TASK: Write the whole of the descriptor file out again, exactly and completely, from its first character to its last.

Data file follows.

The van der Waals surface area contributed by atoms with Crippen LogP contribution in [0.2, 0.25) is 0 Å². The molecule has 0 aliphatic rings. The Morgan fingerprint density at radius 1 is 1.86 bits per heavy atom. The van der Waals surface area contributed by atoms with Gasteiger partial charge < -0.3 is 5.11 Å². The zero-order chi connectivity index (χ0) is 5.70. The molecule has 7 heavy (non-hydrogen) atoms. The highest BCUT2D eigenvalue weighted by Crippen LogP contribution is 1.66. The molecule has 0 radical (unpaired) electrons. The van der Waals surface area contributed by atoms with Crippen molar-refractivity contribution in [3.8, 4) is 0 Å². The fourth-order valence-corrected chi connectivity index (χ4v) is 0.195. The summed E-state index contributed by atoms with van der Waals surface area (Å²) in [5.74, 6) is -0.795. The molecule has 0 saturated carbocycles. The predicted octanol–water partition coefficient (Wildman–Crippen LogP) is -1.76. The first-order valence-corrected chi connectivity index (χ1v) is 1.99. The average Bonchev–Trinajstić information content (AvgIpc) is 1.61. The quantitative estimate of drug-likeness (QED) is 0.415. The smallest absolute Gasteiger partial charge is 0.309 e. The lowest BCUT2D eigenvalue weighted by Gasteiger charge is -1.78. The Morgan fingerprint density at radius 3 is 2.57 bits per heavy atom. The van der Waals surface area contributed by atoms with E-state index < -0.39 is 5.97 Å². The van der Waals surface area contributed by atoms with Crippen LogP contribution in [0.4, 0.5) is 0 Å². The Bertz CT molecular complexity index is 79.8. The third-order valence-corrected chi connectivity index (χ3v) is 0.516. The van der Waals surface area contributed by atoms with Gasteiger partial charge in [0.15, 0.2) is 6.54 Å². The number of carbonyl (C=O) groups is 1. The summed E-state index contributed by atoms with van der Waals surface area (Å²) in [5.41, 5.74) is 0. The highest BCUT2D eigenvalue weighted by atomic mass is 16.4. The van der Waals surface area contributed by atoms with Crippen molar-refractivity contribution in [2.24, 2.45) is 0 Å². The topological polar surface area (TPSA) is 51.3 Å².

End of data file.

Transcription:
The van der Waals surface area contributed by atoms with Crippen LogP contribution in [0.2, 0.25) is 0 Å². The molecule has 0 aliphatic rings. The Morgan fingerprint density at radius 1 is 1.86 bits per heavy atom. The van der Waals surface area contributed by atoms with Gasteiger partial charge < -0.3 is 5.11 Å². The zero-order chi connectivity index (χ0) is 5.70. The molecule has 7 heavy (non-hydrogen) atoms. The highest BCUT2D eigenvalue weighted by Crippen LogP contribution is 1.66. The molecule has 0 radical (unpaired) electrons. The van der Waals surface area contributed by atoms with Crippen molar-refractivity contribution in [3.8, 4) is 0 Å². The fourth-order valence-corrected chi connectivity index (χ4v) is 0.195. The summed E-state index contributed by atoms with van der Waals surface area (Å²) in [5.74, 6) is -0.795. The molecule has 0 saturated carbocycles. The predicted octanol–water partition coefficient (Wildman–Crippen LogP) is -1.76. The first-order valence-corrected chi connectivity index (χ1v) is 1.99. The average Bonchev–Trinajstić information content (AvgIpc) is 1.61. The quantitative estimate of drug-likeness (QED) is 0.415. The smallest absolute Gasteiger partial charge is 0.309 e. The lowest BCUT2D eigenvalue weighted by Gasteiger charge is -1.78. The Morgan fingerprint density at radius 3 is 2.57 bits per heavy atom. The van der Waals surface area contributed by atoms with E-state index < -0.39 is 5.97 Å². The van der Waals surface area contributed by atoms with Crippen LogP contribution in [0.4, 0.5) is 0 Å². The Bertz CT molecular complexity index is 79.8. The third-order valence-corrected chi connectivity index (χ3v) is 0.516. The van der Waals surface area contributed by atoms with Gasteiger partial charge in [0.15, 0.2) is 6.54 Å². The number of carbonyl (C=O) groups is 1. The summed E-state index contributed by atoms with van der Waals surface area (Å²) in [5.41, 5.74) is 0. The highest BCUT2D eigenvalue weighted by atomic mass is 16.4. The van der Waals surface area contributed by atoms with Crippen molar-refractivity contribution in [2.24, 2.45) is 0 Å². The topological polar surface area (TPSA) is 51.3 Å².